Palm oil is an extremely efficient crop, producing up to 10 times more oil than other oil crops per unit of cultivated land. FILE PIC

The use of palm oil in food and biofuels has come under renewed scrutiny in recent weeks. The European Union through its Commission and Parliament are currently locked in a trilogue on a proposed new biofuels directive, which if some Members of the European Parliament have their way would ban the use of palm oil in biofuels.

In April, one of Britain’s smallest supermarket chain announced that it would stop using palm oil as an ingredient in all its own label food by the end of this year.

Indonesia and Malaysia account for 86 per cent of global palm oil production, while India, China and the EU account for 38 per cent of consumption. Because the palm oil industry is a major revenue earner and employer, Jakarta and Putrajaya are watching the EU biofuels directive developments and antics of some companies with some frustration.

The issue of the use of palm oil in foodstuffs is not as simple as it is sometimes suggested. While critics against the use of palm oil in food say that they are against it because of its perceived destruction of rainforests to make way for plantations, it is implicit in the discourse that some of this opposition is highly political.

There have been cases of illegal clearing of forests, which has resulted in illegal palm plantations, which probably will continue given the logistics of policing vast swathes of land and due to policy deficits. But, there is no doubt that sustainable palm oil production and certification dominates the industry, albeit remains a work in progress and deserves the support from governments, multilaterals, food manufacturers and processors, retailers, NGOs and consumers, instead of the opprobrium and cynicism it has routinely tended to draw.

In the past, palm oil bashing used to be from the soya bean lobby and association in the United States, which made spreading rumours of the dangers of palm oil to one’s health a national pastime. In reality it was a malicious attempt at a new form of trade protectionism aided and abetted by the powerful soya lobby, farmers and politicians dependent on constituency votes and political donations.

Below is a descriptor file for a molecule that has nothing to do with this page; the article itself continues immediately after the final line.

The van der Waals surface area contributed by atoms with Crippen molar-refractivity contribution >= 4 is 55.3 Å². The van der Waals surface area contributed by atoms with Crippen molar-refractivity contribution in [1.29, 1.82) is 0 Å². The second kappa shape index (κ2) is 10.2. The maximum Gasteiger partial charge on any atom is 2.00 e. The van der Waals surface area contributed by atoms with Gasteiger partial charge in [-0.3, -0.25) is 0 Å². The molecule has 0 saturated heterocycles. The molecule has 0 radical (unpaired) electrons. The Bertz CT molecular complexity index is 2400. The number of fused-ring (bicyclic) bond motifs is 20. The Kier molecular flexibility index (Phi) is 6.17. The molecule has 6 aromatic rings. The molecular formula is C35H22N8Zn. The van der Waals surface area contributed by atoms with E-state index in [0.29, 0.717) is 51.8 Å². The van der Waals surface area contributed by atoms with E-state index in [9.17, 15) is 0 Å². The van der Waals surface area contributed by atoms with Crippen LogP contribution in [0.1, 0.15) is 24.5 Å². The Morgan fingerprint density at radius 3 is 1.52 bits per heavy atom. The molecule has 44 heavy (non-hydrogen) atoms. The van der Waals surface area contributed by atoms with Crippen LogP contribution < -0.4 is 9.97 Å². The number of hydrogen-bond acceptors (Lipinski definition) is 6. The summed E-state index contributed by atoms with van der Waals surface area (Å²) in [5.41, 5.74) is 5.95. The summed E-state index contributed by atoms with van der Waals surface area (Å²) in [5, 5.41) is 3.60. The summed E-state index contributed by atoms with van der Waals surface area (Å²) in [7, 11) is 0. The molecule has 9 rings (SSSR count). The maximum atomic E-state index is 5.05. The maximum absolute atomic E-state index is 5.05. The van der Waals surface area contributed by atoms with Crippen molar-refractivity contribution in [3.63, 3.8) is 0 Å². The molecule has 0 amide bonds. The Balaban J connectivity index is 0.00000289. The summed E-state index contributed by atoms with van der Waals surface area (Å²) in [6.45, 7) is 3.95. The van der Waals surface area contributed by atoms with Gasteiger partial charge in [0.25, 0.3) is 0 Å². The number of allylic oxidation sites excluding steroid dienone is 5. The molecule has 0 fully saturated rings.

I remember covering the palm oil industry in the 80s and 90s. The mantra was that palm oil was high in cholesterol and therefore bad for your heart. To its credit the Malaysian-funded UK-based Palm Oil Research Council played a vital role in refuting such rumours and pushing the nourishment virtues of palm oil and its versatility as a food additive.

Such opposition to palm oil is history, but it has been replaced by a new intolerance masquerading as environmental protection, which sees the issue as a zero sum phenomenon, instead of facilitating a discourse under the sustainable development agenda, which leverages technology, advances in agri-science and agribusiness, rural communities and job creation.

Here, the stance of the British supermarket chain is revealing. The decision to remove palm oil from its own label is because of the perceived rainforest destruction and not on health grounds.

The good news is that other than one in Austria, no other supermarket including the big four in the UK have plans to follow Britain’s small supermarket’s lead.

The irony of palm oil’s efficiency as a crop (and therefore its associated environmental impact) could not be lost by the fact that palm oil is the world’s most widely traded and versatile vegetable oil. According to one of the big four British supermarket spokesperson, “palm oil is an extremely efficient crop, producing up to ten times more oil than other oil crops per unit of cultivated land”.

The spokesman however acknowledges that as the world population increases, global demand for vegetable oils, including palm oil is also expected to grow, placing considerable pressure on the world’s forests and other native habitats. But, it is convinced that “palm oil has the greatest potential to meet the growing global demand for vegetable oils with the least amount of land than any other oil crop.”

The main substitutes for palm oil in food is rapeseed oil, sunflower oil and butter – all of which come with their own environmental baggage.

There is some consensus that the palm oil industry needs to addres sustainable production so that it can ensure any future expansion protects forests, peat lands and other native habitats, and should engage all stakeholders from large plantation companies to small-scale family farmers, governments, local communities and NGOs.

This, says one British top four supermarket spokesman, can be achieved through sustainability certification, although the challenge is that certification standards need to be continuously strengthened. Additionally, smallholders, who represent 40 per cent of global production, must be supported to transition to sustainable production, and producers and supply chain customers need effective forest governance. The onus is on both producing and consuming nations to be enablers.

mushtakparker@yahoo.co.uk

The writer is an independent London-based economist and writer.

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